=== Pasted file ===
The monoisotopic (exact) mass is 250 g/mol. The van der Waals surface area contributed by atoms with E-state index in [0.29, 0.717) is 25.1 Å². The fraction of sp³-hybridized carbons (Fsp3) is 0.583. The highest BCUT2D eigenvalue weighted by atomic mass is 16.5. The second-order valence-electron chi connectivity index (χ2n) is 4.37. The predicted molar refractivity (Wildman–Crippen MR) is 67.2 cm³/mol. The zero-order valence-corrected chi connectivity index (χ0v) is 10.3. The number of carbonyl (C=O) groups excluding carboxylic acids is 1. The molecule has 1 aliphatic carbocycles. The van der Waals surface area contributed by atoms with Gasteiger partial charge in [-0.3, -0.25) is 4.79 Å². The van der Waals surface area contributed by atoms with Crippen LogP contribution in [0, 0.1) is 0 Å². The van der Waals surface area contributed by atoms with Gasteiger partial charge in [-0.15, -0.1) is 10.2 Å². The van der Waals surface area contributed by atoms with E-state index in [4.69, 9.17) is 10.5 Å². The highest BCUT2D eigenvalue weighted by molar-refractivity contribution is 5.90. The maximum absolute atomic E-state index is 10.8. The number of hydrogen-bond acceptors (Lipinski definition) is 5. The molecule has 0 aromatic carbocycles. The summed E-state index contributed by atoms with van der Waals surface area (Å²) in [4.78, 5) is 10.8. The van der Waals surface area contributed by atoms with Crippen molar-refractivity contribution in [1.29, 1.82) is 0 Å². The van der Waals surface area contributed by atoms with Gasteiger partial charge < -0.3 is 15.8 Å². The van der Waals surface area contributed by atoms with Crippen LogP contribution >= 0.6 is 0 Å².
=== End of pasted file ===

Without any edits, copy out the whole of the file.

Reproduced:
The monoisotopic (exact) mass is 250 g/mol. The van der Waals surface area contributed by atoms with E-state index in [0.29, 0.717) is 25.1 Å². The fraction of sp³-hybridized carbons (Fsp3) is 0.583. The highest BCUT2D eigenvalue weighted by atomic mass is 16.5. The second-order valence-electron chi connectivity index (χ2n) is 4.37. The predicted molar refractivity (Wildman–Crippen MR) is 67.2 cm³/mol. The zero-order valence-corrected chi connectivity index (χ0v) is 10.3. The number of carbonyl (C=O) groups excluding carboxylic acids is 1. The molecule has 1 aliphatic carbocycles. The van der Waals surface area contributed by atoms with Gasteiger partial charge in [-0.3, -0.25) is 4.79 Å². The van der Waals surface area contributed by atoms with Crippen LogP contribution in [0, 0.1) is 0 Å². The van der Waals surface area contributed by atoms with Gasteiger partial charge in [-0.15, -0.1) is 10.2 Å². The van der Waals surface area contributed by atoms with E-state index in [4.69, 9.17) is 10.5 Å². The highest BCUT2D eigenvalue weighted by molar-refractivity contribution is 5.90. The maximum absolute atomic E-state index is 10.8. The number of hydrogen-bond acceptors (Lipinski definition) is 5. The molecule has 0 aromatic carbocycles. The summed E-state index contributed by atoms with van der Waals surface area (Å²) in [4.78, 5) is 10.8. The van der Waals surface area contributed by atoms with Crippen molar-refractivity contribution in [1.29, 1.82) is 0 Å². The van der Waals surface area contributed by atoms with Gasteiger partial charge < -0.3 is 15.8 Å². The van der Waals surface area contributed by atoms with Crippen LogP contribution >= 0.6 is 0 Å².